Four of the 12 House votes against a resolution seeking a boycott of the summer Olympics in Moscow were cast by blacks, in good part as a protest over what they considered a double standard.

Rep. Louis Stokes (D-Ohio), one of the four, recalled that four years ago some black African countries boycotted the summer games in Canada because of the presence of South Africa which officially discriminated against blacks. "But the United States paid no heed," said Stokes. "We ought to have one standard."

The only black member to speak during Thursday's debate, Rep. Ronald Dellums (D-Calif.), also spoke of the 1976 boycott saying, "There was no voice at that time talking about boycotting the Olympics . . . The principles on which this country wass founded ought to be such that our focus here would not be to further politicize the Olympic Games but rather to make every single effort we can to depoliticize the games."

Stokes also made the point that the Olympic Games have provided a means for blacks, especially boxers, to step up out of poverty.

Other blacks voting against the resolution were Reps. William Clay (D-Mo.) and John Conyers (D-Mich.). Eleven other black members voted for it.

Rep. Jim Lloyd (D-Calif.) did a survey of House roll call votes last year and decided that 161 of the 15-minute roll calls, or 21 percent of the total, were a waste of time -- procedural votes that had no legislative no legislative purpose except to delay action.

These were quorum calls (76), approval of noncontroversal resolutions (30), approval of the Journal of the previous day's proceedings (20), motions resolving the House into committee of the whole where it debates and amends legislation (34) and on permission to read a document (1).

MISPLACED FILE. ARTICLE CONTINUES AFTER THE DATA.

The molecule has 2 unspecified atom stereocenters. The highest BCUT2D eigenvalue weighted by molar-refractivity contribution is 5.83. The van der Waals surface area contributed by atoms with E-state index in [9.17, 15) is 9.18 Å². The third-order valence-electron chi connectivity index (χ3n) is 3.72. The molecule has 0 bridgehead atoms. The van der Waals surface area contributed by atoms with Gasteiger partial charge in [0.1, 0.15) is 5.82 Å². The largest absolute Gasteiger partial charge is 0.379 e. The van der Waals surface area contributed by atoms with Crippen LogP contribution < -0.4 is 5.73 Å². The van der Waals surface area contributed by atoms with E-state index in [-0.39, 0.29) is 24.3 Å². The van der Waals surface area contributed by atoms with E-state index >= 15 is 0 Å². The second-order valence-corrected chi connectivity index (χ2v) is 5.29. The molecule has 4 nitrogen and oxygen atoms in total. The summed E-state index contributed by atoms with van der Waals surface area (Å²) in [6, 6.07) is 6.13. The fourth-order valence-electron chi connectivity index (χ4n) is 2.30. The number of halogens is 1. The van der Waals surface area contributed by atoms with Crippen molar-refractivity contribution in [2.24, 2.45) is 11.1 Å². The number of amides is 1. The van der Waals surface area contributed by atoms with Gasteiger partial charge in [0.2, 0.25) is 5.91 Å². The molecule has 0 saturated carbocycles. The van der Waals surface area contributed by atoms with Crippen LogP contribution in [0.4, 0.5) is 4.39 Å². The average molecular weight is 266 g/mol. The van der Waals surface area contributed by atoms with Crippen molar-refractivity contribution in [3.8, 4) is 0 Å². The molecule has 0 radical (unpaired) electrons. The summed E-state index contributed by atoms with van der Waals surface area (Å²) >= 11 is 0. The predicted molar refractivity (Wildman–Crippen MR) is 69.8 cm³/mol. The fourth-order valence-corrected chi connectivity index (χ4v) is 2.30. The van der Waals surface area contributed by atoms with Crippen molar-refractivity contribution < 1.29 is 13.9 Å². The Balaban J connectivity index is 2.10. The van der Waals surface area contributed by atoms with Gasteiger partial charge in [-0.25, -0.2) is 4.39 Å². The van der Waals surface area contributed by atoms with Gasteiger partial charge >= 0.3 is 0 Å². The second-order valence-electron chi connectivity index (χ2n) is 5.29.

Time consumed was 40.25 hours or a loss of 17,500-member hours for the 435 members of the House, not to mention time wasted by high-priced executive branch officials whose testimony before House committees was interrupted by the roll call bells. Lloyd said the cost in wasted time of members alone was $479,544.

Lloyd also determined that 111 or 69 percent of these roll calls were demanded byRepublicans.

Speaker Thomas P. (Tip) O'Neill Jr. agreed that the number of roll calls "isgetting out of hand. Republicans seem to think that wasting time will keep legislation from coming to the floor."

Democratic leaders also have become increasingly irritated at another delaying tactic, the proliferation of trivial amendments to the bills on the floor.

The House recently increased from 20 to 25 the number of members who must stand to get a record vote on an amendment, and the House Rules Committee increasingly has been limiting the number of amendments that may be offered to bills.

Sen. Bennett Johnston (D-La.) introduced a bill yesterday to block sale of government- owned oil from two petroleum reserves at some of the highest prices being charged anywhere in the world.

Recently concluded sales of 126,465 barrels of oil a day from the Elk Hills Petroleum Reserve in California for $40 to $41 a barrel and about 5,000 barrels a day from the Teapot Dome reserve in Wyoming forr $43.52 a barrel "will substantially undermine the administrations's efforts to moderate world crude oil prices and fuel spiraling cost of energy to the U.S. consumer," johnston declared.

The sales, the result of open bidding by oil companies, are for a six-month period beginning Feb. 1. The Elk Hills contracts were signed last week.

Johnston's bill would allow the sales for 120 days and directs the secretary of energy "to develop a program for the disposition of the Elk Hills and Teapot Dome crude . . ."

Administration sources said the Department of Energy is already considering ending the sales when the present contracts expire and instead of using the oil directly, or through sways for other oil, to fill the strategic problem reserve (SPR) stored in salt domes in Louisana. No oil has been added to the SPR in recent months because of the tight world oil market and objections for the Saudi Arabian government.

Next week on Capitol Hill:

The House will continue work on a $4 billion water projects bill and resume action in the countercyclical aid bill to help economically depressed big cities that it began debating last month.

The Senate is expected to take up the resolution urging a boycott of the summer Olympics in Moscow unless the Soviet Union withdraws troops from Afghanistan. It may also take up an annual authorization bill for the Department of Energy.